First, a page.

6. Sergeant McShane of A Tree Grows in Brooklyn by Betty Smith – Michael McShane is a policeman turned politician. He is married to a sickly woman but admires widow Katie Rommely Nolan, protagonist Francie’s mother, from afar. McShane remains faithful to his wife until her death does them part. Then, he proposes to Katie. Katie accepts. McShane takes care of not only Katie but her three children by her late husband.
7. Cordelia of King Lear by William Shakespeare – Cordelia is the youngest daughter of King Lear. When her awful sisters, Goneril and Regan, shamelessly flatter their father so they can inherit part of his estate, Cordelia doesn’t play. For this reason, King Lear disowns his virtuous daughter.
8. Jane Eyre of Jane Eyre by Charlotte Brontë – Jane survives a childhood of depravity with her character in tact. She perseveres through the ups and downs of a relationship with Mr. Rochester. Jane also refuses to marry for any other reason than love.
9. Claudius of I, Claudius and Claudius the God by Robert Graves– In these two books, Claudius relates the story of his life. He started out as a lame child, mostly ignored for this reason. After the death of Caligua, Claudius is crowned emperor. The sheer survival of Claudius alone inspires.
10. Delia and James “Jim” Dillingham Young of “The Gift of the Magi” by O. Henry – Here’s a man willing to sacrifice for the happiness of his wife. Also, we’ve got a woman willing to sacrifice for the happiness of her husband. Don’t I just love irony?
11. Jesus Christ
* 1001 Books Book
Brontë, C. (1993). Jane Eyre. New York: Modern Library.
I remember having listened to the audio book when I was in junior high. Yet, I did not feel as though I could say I had actually read Brontë’s Jane Eyre. So, I picked up the book a second time.
Jane is an orphaned girl stuck with her mean, widowed, and wealthy aunt, Mrs. Reed, and her wretched cousins. Jane suffers at their hands to the point of being thrilled to go to boarding school just to escape their heavy-handed cruelty.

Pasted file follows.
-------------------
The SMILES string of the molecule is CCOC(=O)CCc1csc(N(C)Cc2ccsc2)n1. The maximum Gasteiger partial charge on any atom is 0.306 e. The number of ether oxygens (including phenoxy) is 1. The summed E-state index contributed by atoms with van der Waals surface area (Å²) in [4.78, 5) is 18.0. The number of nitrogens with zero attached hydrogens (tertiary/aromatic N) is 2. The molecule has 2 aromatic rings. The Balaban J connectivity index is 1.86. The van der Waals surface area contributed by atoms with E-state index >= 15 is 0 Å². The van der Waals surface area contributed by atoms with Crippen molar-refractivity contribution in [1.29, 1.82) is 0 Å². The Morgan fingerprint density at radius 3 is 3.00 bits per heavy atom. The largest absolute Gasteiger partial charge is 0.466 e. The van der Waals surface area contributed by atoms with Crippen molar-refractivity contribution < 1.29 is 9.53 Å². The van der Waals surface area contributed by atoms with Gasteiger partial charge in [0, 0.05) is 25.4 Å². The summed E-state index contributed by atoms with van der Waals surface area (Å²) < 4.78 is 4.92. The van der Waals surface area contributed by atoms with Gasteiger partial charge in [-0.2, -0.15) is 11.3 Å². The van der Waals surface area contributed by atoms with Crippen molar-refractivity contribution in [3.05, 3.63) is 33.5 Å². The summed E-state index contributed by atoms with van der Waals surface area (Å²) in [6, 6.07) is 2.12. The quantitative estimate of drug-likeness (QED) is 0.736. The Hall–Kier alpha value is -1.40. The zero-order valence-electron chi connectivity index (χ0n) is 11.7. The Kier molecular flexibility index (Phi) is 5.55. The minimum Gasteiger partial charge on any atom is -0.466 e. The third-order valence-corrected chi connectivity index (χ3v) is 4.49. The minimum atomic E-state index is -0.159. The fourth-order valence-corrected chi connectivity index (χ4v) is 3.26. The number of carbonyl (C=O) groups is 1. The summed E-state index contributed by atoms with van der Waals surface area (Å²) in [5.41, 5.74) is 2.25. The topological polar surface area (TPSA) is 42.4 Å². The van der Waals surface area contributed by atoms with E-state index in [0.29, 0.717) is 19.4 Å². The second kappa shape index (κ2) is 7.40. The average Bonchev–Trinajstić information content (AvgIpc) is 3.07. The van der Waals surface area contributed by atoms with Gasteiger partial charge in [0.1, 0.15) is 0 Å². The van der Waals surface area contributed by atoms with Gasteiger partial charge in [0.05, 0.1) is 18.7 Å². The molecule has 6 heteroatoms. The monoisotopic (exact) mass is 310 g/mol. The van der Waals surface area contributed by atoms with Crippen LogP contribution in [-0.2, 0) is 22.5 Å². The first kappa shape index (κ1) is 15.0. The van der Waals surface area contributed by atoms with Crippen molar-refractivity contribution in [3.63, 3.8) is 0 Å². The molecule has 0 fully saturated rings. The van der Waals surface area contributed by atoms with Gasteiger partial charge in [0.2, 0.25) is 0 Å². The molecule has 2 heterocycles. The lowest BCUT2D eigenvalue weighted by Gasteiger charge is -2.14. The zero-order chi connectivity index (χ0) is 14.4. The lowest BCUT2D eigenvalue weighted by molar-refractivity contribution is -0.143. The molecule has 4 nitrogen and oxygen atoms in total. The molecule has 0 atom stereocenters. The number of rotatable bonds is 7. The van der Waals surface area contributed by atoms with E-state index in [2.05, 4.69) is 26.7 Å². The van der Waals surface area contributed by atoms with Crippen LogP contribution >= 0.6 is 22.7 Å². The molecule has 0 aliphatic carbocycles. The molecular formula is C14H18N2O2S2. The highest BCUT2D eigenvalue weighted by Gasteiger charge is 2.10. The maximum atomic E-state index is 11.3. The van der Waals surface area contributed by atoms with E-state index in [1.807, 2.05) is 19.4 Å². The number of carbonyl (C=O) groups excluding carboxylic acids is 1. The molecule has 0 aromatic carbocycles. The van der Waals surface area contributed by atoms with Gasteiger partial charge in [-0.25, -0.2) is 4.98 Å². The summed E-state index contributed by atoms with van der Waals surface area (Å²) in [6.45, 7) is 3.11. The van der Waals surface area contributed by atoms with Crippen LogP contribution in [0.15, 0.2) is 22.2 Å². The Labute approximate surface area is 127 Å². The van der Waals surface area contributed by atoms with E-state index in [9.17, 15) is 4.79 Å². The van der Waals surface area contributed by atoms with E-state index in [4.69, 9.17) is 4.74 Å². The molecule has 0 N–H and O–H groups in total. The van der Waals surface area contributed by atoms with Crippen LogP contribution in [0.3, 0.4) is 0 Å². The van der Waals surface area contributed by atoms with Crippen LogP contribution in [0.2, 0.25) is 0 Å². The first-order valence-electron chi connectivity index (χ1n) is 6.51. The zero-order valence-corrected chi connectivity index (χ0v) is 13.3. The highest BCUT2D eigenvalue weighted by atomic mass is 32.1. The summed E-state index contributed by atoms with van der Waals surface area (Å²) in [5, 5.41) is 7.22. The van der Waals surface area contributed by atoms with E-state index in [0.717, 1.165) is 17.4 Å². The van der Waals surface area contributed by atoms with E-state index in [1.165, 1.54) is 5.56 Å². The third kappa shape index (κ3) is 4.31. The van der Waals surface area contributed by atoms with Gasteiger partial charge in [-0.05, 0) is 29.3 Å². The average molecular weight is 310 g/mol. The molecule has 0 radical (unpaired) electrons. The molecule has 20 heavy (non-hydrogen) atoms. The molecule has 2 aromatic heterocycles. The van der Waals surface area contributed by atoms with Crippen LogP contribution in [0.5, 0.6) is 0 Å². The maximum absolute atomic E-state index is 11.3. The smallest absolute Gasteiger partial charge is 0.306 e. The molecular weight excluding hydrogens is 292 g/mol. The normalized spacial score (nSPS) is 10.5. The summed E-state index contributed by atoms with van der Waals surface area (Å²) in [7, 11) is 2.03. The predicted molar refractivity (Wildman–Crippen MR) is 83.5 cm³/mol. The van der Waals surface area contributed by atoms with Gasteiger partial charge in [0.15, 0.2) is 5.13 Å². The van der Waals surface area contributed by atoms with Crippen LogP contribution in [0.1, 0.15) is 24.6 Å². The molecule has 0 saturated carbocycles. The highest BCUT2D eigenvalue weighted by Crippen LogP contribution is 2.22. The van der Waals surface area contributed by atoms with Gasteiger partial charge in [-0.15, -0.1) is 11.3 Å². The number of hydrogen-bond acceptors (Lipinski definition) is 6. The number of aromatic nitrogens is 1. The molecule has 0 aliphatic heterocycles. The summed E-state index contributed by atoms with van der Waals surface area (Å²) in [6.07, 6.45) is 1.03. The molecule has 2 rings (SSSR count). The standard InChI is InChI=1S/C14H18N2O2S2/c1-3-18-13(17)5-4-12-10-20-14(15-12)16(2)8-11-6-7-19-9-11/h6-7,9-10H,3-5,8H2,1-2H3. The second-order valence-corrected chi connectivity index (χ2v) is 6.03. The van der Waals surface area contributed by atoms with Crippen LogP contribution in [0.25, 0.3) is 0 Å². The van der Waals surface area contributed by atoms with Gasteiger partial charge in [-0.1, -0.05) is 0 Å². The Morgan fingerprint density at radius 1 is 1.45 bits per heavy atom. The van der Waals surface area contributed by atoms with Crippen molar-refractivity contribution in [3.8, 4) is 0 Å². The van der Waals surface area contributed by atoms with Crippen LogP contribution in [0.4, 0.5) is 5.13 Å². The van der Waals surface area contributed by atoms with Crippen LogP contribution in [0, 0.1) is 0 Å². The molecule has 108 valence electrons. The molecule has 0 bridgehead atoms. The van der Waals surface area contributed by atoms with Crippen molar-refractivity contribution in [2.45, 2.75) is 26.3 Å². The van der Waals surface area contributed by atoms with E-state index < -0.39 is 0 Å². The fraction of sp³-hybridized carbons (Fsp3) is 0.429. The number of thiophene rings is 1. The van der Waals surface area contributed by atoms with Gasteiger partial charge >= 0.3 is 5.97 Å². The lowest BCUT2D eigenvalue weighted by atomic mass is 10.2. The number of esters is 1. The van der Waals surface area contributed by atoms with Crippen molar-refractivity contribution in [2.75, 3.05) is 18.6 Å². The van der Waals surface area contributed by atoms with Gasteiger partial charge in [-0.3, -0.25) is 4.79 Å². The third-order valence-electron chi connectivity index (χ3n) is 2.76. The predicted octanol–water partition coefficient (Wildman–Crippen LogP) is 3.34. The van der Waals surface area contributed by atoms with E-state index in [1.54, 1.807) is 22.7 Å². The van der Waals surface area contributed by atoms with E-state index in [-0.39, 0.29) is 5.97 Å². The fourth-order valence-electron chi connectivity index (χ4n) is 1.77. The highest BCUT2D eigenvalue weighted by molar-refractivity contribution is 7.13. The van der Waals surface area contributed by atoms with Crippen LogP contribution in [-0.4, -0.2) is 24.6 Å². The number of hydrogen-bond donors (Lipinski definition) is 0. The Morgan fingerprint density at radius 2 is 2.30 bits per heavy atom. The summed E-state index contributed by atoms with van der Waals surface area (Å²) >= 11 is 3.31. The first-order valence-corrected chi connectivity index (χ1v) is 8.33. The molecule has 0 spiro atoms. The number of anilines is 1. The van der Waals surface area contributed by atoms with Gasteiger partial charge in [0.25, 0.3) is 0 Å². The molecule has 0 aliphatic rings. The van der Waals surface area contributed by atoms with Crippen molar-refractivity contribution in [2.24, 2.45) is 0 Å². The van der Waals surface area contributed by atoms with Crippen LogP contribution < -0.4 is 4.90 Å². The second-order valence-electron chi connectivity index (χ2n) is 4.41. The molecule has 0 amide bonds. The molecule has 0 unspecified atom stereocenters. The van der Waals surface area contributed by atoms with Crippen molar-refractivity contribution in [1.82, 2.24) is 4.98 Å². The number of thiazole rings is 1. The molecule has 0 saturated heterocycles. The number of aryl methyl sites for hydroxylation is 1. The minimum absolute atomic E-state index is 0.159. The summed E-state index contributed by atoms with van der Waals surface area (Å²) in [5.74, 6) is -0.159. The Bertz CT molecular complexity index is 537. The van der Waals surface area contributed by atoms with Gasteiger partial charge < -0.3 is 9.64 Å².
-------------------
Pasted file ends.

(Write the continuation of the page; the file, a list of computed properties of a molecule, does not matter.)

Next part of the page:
At the Lowood School, however, Jane finds more of the same abuses and deprivations. Under the direction of the antagonistic and puritanical Mr. Brocklehurst, Jane and her peers go more days without what they need. When Mr. Brocklehurst loses his position, though, and a new committee takes over Lowood, life for the students dramatically improves.
As an adult, Jane becomes a governess. She takes on employment at Thornfield manor under Byronic hero Mr. Rochester. Jane develops romantic feelings for Mr. Rochester, an enigmatic man with a past of his own.
I found Jane Eyre quite powerful in the creation and phrasing of the eponymous character. Simultaneously compassionate and willful, Jane can stand on her own. Mr. Rochester seems to love this quality, too. Jane is unsinkable and can look out for herself. In the ways that counts for Brontë, her orphaned heroine and Byronic hero are a perfect match.
It’s difficult for me to see if this is where the clichés of gothic romance originate or if it was already old hat. A similar question I had was whether all of the orphan misery was original to Brontë or if it was borrowed with Dickens. It definitely met my melodrama quota for the year.
Three out of Five Pearls
For more on Charlotte Brontë’s Jane Eyre, please check out the following links: